# Modelling if-else-end statements

YALMIP supports complex models by overloading most standard operators in MATLAB. One common issue though that many users struggle with is models involving **if** statements. The object-oriented overloading of operators in MATLAB does not support overloading of programming constructs, i.e., **if x**, **elseif x**, **switch x case y**, **for x=y** where **x** or **y** involves sdpvar variables will not work.

Hence, this logic has to be modelled manually, and the recommended approach to do this is to apply the implies operator in a structured fashion.

## A nonconvex regression problem

Consider a problem where we wish to do regression \( \textbf{minimize} \sum f(e_i)\) where \(e = y-Ax\) with reduced sensitivity to large outliers by using a non-convex penalty \(f(\cdot)\). Instead of a standard quadratic, linear, or perhaps huber penalty, we want to have a quadratic behaviour for small residuals, linear penalty for medium-sized residuals, and constant penalty for really large residuals. We do not in any sense endorse this regression approach, this is just for illustrating encoding of **if** statements.

A naive way of formulating this would be \( f(e) = \min(7,\min(2 + \vert x \vert,x^2)) \). However, if you use an objective with a sum of these expressions, the resulting model will be a pretty messy nonconvex integer model. Binary variables will be introduced to handle the fact that the concave \(\min\) operator is used in an expression to be minimized, with more binary variables to handle the nonconvex use of the absolute value, and finally the mixed-integer model will also contain nonconvex quadratic equalities.

A better approach is to try to untangle the model. A first step would be to see it as

\[f(e) = \begin{cases} 7 , & \text{for } |e|\geq 5\\ 2 + |e| , & \text{for } 2 \leq |e|\leq 5\\ e^2 , & \text{for } |e| \leq 2 \end{cases}\]This can be simplified even further (note, in optimization simple is not necessarily equivalent to short, but preferably as linear, structured and sparse as possible)

\[f(e) = \begin{cases} 7 & \text{for } e\leq -5\\ 2-e & \text{for } -5 \leq e\leq -2\\ e^2 & \text{for } -2 \leq e\leq 2\\ 2+e & \text{for } 2 \leq e\leq 5\\ 7 & \text{for } 5 \leq e\\ \end{cases}\]To implement this in MATLAB, we could for instance try to incorporate some code along the lines of

```
if e <= -5
f = 7;
elseif e >= -5 && e <= -2
f = 2-e;
elseif e>=-2 && e <= 2
f = e^2;
elseif e>=2 && e <= 5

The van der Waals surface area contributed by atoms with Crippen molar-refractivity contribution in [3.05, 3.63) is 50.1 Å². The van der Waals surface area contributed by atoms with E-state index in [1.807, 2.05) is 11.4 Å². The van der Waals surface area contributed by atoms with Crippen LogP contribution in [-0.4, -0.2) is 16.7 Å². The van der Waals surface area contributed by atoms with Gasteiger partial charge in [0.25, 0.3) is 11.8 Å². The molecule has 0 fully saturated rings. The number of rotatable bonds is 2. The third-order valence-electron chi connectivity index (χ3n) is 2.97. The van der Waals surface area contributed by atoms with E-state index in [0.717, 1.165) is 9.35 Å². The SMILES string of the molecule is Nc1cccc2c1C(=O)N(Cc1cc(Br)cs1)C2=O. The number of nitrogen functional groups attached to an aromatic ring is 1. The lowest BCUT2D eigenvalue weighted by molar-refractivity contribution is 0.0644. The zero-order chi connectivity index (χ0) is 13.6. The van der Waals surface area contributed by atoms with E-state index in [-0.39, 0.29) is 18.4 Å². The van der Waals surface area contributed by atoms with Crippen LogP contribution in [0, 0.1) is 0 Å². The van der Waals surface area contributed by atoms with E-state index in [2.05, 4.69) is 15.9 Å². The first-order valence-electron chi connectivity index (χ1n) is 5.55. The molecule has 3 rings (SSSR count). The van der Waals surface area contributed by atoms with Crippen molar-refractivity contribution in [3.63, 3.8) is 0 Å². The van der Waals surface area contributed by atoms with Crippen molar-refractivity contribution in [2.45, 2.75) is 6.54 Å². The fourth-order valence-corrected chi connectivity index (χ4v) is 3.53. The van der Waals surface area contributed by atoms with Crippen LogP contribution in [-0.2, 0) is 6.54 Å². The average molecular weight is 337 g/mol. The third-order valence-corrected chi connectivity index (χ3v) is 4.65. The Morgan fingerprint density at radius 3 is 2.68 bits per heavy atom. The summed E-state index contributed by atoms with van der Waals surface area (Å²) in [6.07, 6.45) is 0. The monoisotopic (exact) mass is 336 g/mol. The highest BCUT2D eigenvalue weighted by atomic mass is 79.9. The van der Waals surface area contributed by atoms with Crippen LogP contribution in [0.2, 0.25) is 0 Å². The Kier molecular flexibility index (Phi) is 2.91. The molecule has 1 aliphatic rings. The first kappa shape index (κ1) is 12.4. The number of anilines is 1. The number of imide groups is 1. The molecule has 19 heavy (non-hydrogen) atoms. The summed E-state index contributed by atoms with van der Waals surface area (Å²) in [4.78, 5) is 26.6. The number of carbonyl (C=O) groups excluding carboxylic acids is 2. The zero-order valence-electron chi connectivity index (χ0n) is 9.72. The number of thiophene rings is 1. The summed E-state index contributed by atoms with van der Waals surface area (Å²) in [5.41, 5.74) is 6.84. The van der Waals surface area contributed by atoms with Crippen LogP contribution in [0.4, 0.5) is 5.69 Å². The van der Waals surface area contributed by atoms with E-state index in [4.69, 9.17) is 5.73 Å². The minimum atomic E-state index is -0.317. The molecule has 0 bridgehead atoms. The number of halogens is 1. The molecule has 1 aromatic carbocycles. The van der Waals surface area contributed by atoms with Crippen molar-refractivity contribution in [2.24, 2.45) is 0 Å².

f = 2+e;
elseif e >= 5
f = 7;
end
```

This code will not run, and MATLAB will raise an error, as you are you are using an expression involving sdpvar variables in the **if** construct. What we have to do is to translate this to a simple combinatorial model, and implement that using binary variables.

### Enumerate the possible cases

For the cleanest possible code, you should think through what are the possible cases in the most simplified model possible. With simple, we mean no **else** statements, as few logical combinations as possible, and a set of conditions where only one thing can or should happen. In our case, a list of the possible cases would be

```
if e <= -5
f = 2;
end;
if e >= -5 && e <= -2
f = 2-e;
end
if e>=-2 && e <= 2
f = e^2;
end
if e>=2 && e <= 5
f = 2+e;
end
if e >= 5
f = 2;
end
```

In this case, there are obviously 5 possible cases dividing the feasible space into 5 regions. The strategy now is to introduce 5 binary variables, and create a model where each of these binary variables forces **e** to be in the associated region, and the corresponding cost function on **f** to hold. Note that the condition used in the **if**-statement, and the resulting action, both are moved to a list of constraint.

```
d = binvar(5,1);
Model = [sum(d) == 1,
implies(d(1), [ e <= -5, f == 7]);
implies(d(2), [-5 <= e <= -2, f == 2-e]);
implies(d(3), [-2 <= e <= 2, f == e^2]);
implies(d(4), [ 2 <= e <= 5, f == 2+e]);
implies(d(5), [ 5 <= e, f == 7])];
```

At this point, we have a simple cleanly enumerated model, but in this particular case we have a remaining problem as the quadratic equality constraint is nonconvex. However, since we know \(f\) will be minimized, we can relax the equality to a convex inequality. The big-M model that will be derived for **implies(d,e^2<=f)** would be \(e^2 \leq f + M(1-d)\), which is convex for relaxed integer variables, and hence mixed-integer second-order cone representable. A final proposal is thus

```